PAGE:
- 1 SUSE Linux Enterprise Server for SAP Comes to IBM Power
- 2 VMware Hints at Potential Evolution for Container Strategy
- 3 Windows Server 2003 Meets the Zombie Apocalypse
- 4 Tips and Considerations When Creating Virtual Machines in Azure
- 5 Securing Containers without the Need for Virtualization Technology
Plugging Security Vulnerabilities -- What's the Hurry?
More on security vulnerabilities
How secure are your server OSes? Not as secure as they could be, probably. That's because no matter how hard you may be working to keep them secure, many of the third parties you rely on to contribute to your server OS security are likely letting you down. To put it bluntly, they are more interested in making money than in ensuring your servers are safe.The latest time line in fixing security vulnerabilities is a whopping 11.6 days. Why does it take vendors such a long time to recognize and detect new viruses, and is there anything you can do to protect your server OSes?
Among the security measures you take, you probably protect your servers using an anti-virus scanner that uses virus signatures. But there's less than a 19 percent chance that your scanner will detect a new malware attack, according to a report, "Malware Detection Rates for Leading AV Solutions" from the security company Cyveillance. That's not an impressive figure, but you could argue it's not surprising: AV scanners are best at spotting known threats, and a new threat can't be "known" until the AV vendor has spotted it and added the new threat's signature to the scanner.
But how long should it take for this to happen? A day? Two? Three? Unbelievably it turns out that, on average, top AV vendors take 11.6 days to recognize and detect new viruses. Unbelievable perhaps, but true.
This, of course, begs the question, why does it take such a long time? Can it possibly be justified? There seems to be no sense of urgency here. No doubt it comes down at least in part to a question of economics: Faster response times would be more expensive to achieve. It's worth noting that many AV vendors use heuristics as well as signatures to recognize the presence of malware, but that's still no excuse for being so slack in updating virus signature files.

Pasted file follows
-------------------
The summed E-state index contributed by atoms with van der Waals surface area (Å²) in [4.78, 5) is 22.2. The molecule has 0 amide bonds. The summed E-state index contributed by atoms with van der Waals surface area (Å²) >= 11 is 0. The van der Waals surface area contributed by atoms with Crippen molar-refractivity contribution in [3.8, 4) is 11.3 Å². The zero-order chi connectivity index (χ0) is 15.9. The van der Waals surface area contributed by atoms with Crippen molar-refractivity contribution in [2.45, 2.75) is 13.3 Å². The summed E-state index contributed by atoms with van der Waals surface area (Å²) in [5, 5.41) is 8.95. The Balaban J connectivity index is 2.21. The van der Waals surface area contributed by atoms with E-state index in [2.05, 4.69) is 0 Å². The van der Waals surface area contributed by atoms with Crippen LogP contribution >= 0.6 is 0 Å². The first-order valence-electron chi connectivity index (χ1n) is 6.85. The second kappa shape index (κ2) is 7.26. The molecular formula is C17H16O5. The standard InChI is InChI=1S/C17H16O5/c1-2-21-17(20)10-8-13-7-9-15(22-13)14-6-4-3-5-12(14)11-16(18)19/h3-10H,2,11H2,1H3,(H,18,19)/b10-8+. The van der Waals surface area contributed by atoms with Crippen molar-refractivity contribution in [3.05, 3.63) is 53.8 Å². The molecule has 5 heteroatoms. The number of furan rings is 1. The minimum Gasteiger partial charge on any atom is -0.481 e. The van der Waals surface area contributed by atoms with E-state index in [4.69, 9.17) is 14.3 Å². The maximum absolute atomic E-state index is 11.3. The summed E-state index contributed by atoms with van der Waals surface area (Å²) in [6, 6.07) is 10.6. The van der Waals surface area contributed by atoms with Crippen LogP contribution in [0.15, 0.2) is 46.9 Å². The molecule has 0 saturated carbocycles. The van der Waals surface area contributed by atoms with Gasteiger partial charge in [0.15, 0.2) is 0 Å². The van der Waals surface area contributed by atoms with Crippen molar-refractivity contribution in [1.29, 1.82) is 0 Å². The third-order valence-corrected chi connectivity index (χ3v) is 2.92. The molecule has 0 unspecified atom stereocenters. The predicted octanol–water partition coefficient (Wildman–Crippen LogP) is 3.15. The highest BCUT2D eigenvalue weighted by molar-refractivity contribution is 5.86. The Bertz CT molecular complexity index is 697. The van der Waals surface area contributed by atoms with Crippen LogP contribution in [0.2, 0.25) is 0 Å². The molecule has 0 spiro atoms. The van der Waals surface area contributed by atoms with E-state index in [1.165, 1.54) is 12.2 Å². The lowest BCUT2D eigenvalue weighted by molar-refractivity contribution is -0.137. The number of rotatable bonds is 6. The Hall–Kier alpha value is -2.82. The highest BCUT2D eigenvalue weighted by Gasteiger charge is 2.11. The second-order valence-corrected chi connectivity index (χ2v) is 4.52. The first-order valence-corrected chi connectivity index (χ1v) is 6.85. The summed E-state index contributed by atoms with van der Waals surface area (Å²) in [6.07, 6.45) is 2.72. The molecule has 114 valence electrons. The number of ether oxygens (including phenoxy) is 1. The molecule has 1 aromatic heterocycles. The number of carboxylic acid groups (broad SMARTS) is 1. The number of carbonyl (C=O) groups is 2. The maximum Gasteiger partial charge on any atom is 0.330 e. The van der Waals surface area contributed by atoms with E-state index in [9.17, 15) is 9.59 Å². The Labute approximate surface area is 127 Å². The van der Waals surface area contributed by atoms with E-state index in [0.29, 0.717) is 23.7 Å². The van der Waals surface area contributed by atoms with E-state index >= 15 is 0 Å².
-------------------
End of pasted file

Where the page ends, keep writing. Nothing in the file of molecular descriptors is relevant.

One suspects it is also a question of economics when it comes to the inexcusably long time it takes many software vendors to patch their products. How else do you explain that it can take some vendors many, many months from the time they become aware of a vulnerability to the time a fix is released? In many cases these vulnerabilities can lead to arbitrary code execution on the underlying server operating system, yet for months at a time the vendors appear to do nothing about the vulnerabilities, preferring to work on more profitable tasks.
In simple economic terms this behavior is not surprising. The interests of the vendor and the customer conflict, and the vendor works in its own best interest, not that of its customer.
Last week, HP TippingPoint helped put a little more pressure on vendors to patch known security bugs faster, announcing if flaws submitted to its Zero Day Initiative program aren't fixed within six months, it will publically release limited details of the vulnerabilities so end-users can take their own precautionary measures. "By establishing a deadline, ZDI is encouraging vendors to fix affected software quickly, reducing the risk of potential security attacks through identified weaknesses in these applications," the company said.
This is good news, as it makes it more in a vendor's interest to fix bugs before details of vulnerabilities are released and harmful bad press ensues. Vendors' and customers' interests are therefore more aligned, and the result may be that vulnerabilities get fixed faster.
Don't let the old vendor argument that bug fixing can't be rushed and can take months to develop and test properly fool you -- most software makers can produce patches in a hurry when it is in their interest to do so. This is perfectly demonstrated by Apple (NASDAQ: AAPL), a company famous for ignoring critical vulnerabilities in OS X long after the same flaws in other operating systems have been fixed. Last month, a group of Apple enthusiasts known as the iPhone Dev-Team exploited a vulnerability in the company's iOS4 mobile operating system to provide Apple's iPhone and iPod Touch customers with a jailbreak. A jailbreak is a perfectly legal way of freeing these devices from the restrictions Apple places on the software they can run, but which arguably could harm Apple's profits. If this had been a plain old security vulnerability that simply put its customers at risk, then you might reasonably have not expected a fix for seven months, nine months or even two years.
However, different rules apply when it comes to fixing a jailbreak. "We're aware of this reported issue, we have already developed a fix, and it will be available to customers in an upcoming software update," an Apple spokeswoman reportedly said last week.
So you see, even the laziest vendors with the worst records of vulnerability patching can produce a fix in a matter of days when they feel like it. However, getting them to move this quickly when it's your security rather than their money that's at stake is another matter altogether.
Paul Rubens is a journalist based in Marlow on Thames, England. He has been programming, tinkering and generally sitting in front of computer screens since his first encounter with a DEC PDP-11 in 1979.